• Cha JY, Han S, Hong HJ, Cho H, Kim D, Kwon Y, Kwon SK, Crusemann M, Lee YB, Kim JF, Giaever G, Nislow C, Moore BS, Thomashow LS, Weller DM, Kwak YS (2016) Microbial and biochemical basis of a Fusarium wilt-suppressive soil. ISME J 10:119–129

    CAS  PubMed  Article  Google Scholar 

  • Chandrasekaran M, Subramanian D, Yoon E, Kwon T, Chun SC (2016) Meta-analysis reveals that the genus pseudomonas can be a better choice of biological control agent against bacterial wilt disease caused by Ralstonia solanacearum. Plant Pathol J 32:216–227

    PubMed  PubMed Central  Article  Google Scholar 

  • Chaparro JM, Badri DV, Vivanco JM (2014) Rhizosphere microbiome assemblage is affected by plant development. ISME J 8:790–803

    CAS  PubMed  Article  Google Scholar 

  • Chen S, Qi G, Ma G, Zhao X (2020a) Biochar amendment controlled bacterial wilt through changing soil chemical properties and microbial community. Microbiol Res 231:1–9

    Article  CAS  Google Scholar 

  • Chen X, Krug L, Yang M, Berg G, Cernava T (2020b) Conventional seed coating reduces prevalence of proteobacterial endophytes in Nicotiana tabacum. Ind Crops Prod 155:112784

    CAS  Article  Google Scholar 

  • de Boer W (2017) Upscaling of fungal-bacterial interactions: from the lab to the field. Curr Opin Microbiol 37:35–41

    PubMed  Article  Google Scholar 

  • Deng Y, Jiang Y, Yang Y, He Z, Luo F, Zhou J (2012) Molecular ecological network analyses. BMC Bioinf 13:113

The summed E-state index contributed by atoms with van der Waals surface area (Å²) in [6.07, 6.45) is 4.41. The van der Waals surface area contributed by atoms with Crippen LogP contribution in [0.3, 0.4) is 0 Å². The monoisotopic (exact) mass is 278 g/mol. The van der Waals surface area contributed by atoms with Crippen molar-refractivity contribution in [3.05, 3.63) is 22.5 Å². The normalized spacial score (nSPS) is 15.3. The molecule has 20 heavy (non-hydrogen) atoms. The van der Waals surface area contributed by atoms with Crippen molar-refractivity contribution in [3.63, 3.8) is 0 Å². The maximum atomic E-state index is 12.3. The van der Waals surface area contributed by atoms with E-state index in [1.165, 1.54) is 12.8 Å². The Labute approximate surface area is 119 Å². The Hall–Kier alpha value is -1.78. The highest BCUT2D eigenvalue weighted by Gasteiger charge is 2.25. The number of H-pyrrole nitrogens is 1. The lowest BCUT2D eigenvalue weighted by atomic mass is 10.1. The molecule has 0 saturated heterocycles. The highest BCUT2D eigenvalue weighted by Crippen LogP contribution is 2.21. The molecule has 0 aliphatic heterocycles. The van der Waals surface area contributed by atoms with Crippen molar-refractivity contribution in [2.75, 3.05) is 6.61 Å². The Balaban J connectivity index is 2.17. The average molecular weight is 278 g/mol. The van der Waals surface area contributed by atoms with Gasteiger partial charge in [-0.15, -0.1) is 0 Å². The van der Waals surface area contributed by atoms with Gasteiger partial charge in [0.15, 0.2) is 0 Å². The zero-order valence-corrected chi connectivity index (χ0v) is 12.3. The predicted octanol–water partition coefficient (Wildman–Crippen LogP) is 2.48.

Article  Google Scholar 

  • Expósito RG, de Bruijn I, Postma J, Raaijmakers JM (2017) Current insights into the role of rhizosphere bacteria in disease suppressive soils. Front Microbiol 8:2529

    Article  Google Scholar 

  • Faust K, Raes J (2012) Microbial interactions: from networks to models. Nat Rev Microbiol 10:538–550

    CAS  PubMed  Article  Google Scholar 

  • Fu L, Penton CR, Ruan Y, Shen Z, Xue C, Li R, Shen Q (2017) Inducing the rhizosphere microbiome by biofertilizer application to suppress banana Fusarium wilt disease. Soil Biol Biochem 104:39–48

    CAS  Article  Google Scholar 

  • Gao L, Wang R, Gao J, Li F, Huang G, Huo G, Guang H, Liu Z, Tang W, Shen G (2020) Analysis of the structure of bacterial and fungal communities in disease suppressive and disease conducive tobacco-planting soils in China. Soil Res 58:35–40

    Article  Google Scholar 

  • Genin S, Denny TP (2012) Pathogenomics of the Ralstonia solanacearum species complex. Annu Rev Phytopathol 50:67–89

    CAS  PubMed  Article  Google Scholar 

  • Guo Q, Dong W, Li S, Lu X, Wang P, Zhang X, Wang Y, Ma P (2014) Fengycin produced by Bacillus subtilis NCD-2 plays a major role in biocontrol of cotton seedling damping-off disease. Microbiol Res 169:533–540

    CAS  PubMed  Article  Google Scholar 

  • Hu J, Wei Z, Friman VP, Gu S, Wang X, Eisenhauer N, Yang T, Ma J, Shen Q, Xu Y, Jousset A (2016) Probiotic diversity enhances rhizosphere microbiome function and plant disease suppression. Mbio 7:e01790-e1816

    CAS  PubMed  PubMed Central  Google Scholar 

  • Hu J, Wei Z, Kowalchuk GA, Xu Y, Shen Q, Jousset A (2020) Rhizosphere microbiome functional diversity and pathogen invasion resistance build up during plant development. Environ Microbiol 22:5005–5018

    PubMed  Article  Google Scholar 

  • Inceoglu OL, Al-Soud WA, Salles JF, Alexander VS, Elsas JDV (2011) Comparative analysis of bacterial communities in a potato field as determined by pyrosequencing. PLoS ONE 6:e23321